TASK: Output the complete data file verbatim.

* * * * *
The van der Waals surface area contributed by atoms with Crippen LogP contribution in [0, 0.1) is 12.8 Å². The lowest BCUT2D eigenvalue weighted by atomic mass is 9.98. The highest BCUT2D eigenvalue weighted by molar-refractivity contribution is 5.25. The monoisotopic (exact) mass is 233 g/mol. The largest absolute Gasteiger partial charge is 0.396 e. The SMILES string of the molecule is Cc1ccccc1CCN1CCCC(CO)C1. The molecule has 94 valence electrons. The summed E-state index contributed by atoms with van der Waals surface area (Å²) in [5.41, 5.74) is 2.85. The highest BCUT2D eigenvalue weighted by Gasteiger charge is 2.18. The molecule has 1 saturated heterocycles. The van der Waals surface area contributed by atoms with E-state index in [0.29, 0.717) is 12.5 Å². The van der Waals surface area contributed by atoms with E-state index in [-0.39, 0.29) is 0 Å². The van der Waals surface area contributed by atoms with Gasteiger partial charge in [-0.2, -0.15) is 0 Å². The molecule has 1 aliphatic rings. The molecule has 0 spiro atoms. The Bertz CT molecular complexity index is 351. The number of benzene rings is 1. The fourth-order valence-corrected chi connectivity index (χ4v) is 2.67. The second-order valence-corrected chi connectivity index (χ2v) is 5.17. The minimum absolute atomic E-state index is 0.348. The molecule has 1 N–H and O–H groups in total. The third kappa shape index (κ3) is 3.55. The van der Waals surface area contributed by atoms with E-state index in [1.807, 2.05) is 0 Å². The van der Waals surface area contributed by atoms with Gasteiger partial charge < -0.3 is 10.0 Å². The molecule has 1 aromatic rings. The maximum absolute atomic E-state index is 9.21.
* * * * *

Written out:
The van der Waals surface area contributed by atoms with Crippen LogP contribution in [0, 0.1) is 12.8 Å². The lowest BCUT2D eigenvalue weighted by atomic mass is 9.98. The highest BCUT2D eigenvalue weighted by molar-refractivity contribution is 5.25. The monoisotopic (exact) mass is 233 g/mol. The largest absolute Gasteiger partial charge is 0.396 e. The SMILES string of the molecule is Cc1ccccc1CCN1CCCC(CO)C1. The molecule has 94 valence electrons. The summed E-state index contributed by atoms with van der Waals surface area (Å²) in [5.41, 5.74) is 2.85. The highest BCUT2D eigenvalue weighted by Gasteiger charge is 2.18. The molecule has 1 saturated heterocycles. The van der Waals surface area contributed by atoms with E-state index in [0.29, 0.717) is 12.5 Å². The van der Waals surface area contributed by atoms with E-state index in [-0.39, 0.29) is 0 Å². The van der Waals surface area contributed by atoms with Gasteiger partial charge in [-0.2, -0.15) is 0 Å². The molecule has 1 aliphatic rings. The molecule has 0 spiro atoms. The Bertz CT molecular complexity index is 351. The number of benzene rings is 1. The fourth-order valence-corrected chi connectivity index (χ4v) is 2.67. The second-order valence-corrected chi connectivity index (χ2v) is 5.17. The minimum absolute atomic E-state index is 0.348. The molecule has 1 N–H and O–H groups in total. The third kappa shape index (κ3) is 3.55. The van der Waals surface area contributed by atoms with E-state index in [1.807, 2.05) is 0 Å². The van der Waals surface area contributed by atoms with Gasteiger partial charge < -0.3 is 10.0 Å². The molecule has 1 aromatic rings. The maximum absolute atomic E-state index is 9.21.